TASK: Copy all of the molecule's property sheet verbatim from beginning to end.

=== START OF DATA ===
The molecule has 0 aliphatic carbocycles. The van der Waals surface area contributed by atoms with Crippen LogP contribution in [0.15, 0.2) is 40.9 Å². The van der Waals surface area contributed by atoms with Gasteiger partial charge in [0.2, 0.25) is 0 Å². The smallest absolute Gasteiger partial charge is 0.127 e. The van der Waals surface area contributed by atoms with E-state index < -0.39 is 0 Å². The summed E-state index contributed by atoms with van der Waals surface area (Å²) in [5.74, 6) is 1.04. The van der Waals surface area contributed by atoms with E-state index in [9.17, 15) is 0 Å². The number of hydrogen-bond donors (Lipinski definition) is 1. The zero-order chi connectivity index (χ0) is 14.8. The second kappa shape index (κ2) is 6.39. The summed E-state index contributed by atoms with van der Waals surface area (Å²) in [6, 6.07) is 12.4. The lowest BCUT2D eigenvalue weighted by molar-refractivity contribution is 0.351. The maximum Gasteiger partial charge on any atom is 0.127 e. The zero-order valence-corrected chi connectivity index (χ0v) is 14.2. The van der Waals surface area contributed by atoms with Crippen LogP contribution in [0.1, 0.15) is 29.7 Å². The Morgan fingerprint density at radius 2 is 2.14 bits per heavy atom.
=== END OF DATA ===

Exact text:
The molecule has 0 aliphatic carbocycles. The van der Waals surface area contributed by atoms with Crippen LogP contribution in [0.15, 0.2) is 40.9 Å². The van der Waals surface area contributed by atoms with Gasteiger partial charge in [0.2, 0.25) is 0 Å². The smallest absolute Gasteiger partial charge is 0.127 e. The van der Waals surface area contributed by atoms with E-state index < -0.39 is 0 Å². The summed E-state index contributed by atoms with van der Waals surface area (Å²) in [5.74, 6) is 1.04. The van der Waals surface area contributed by atoms with E-state index in [9.17, 15) is 0 Å². The number of hydrogen-bond donors (Lipinski definition) is 1. The zero-order chi connectivity index (χ0) is 14.8. The second kappa shape index (κ2) is 6.39. The summed E-state index contributed by atoms with van der Waals surface area (Å²) in [6, 6.07) is 12.4. The lowest BCUT2D eigenvalue weighted by molar-refractivity contribution is 0.351. The maximum Gasteiger partial charge on any atom is 0.127 e. The zero-order valence-corrected chi connectivity index (χ0v) is 14.2. The van der Waals surface area contributed by atoms with Crippen LogP contribution in [0.1, 0.15) is 29.7 Å². The Morgan fingerprint density at radius 2 is 2.14 bits per heavy atom.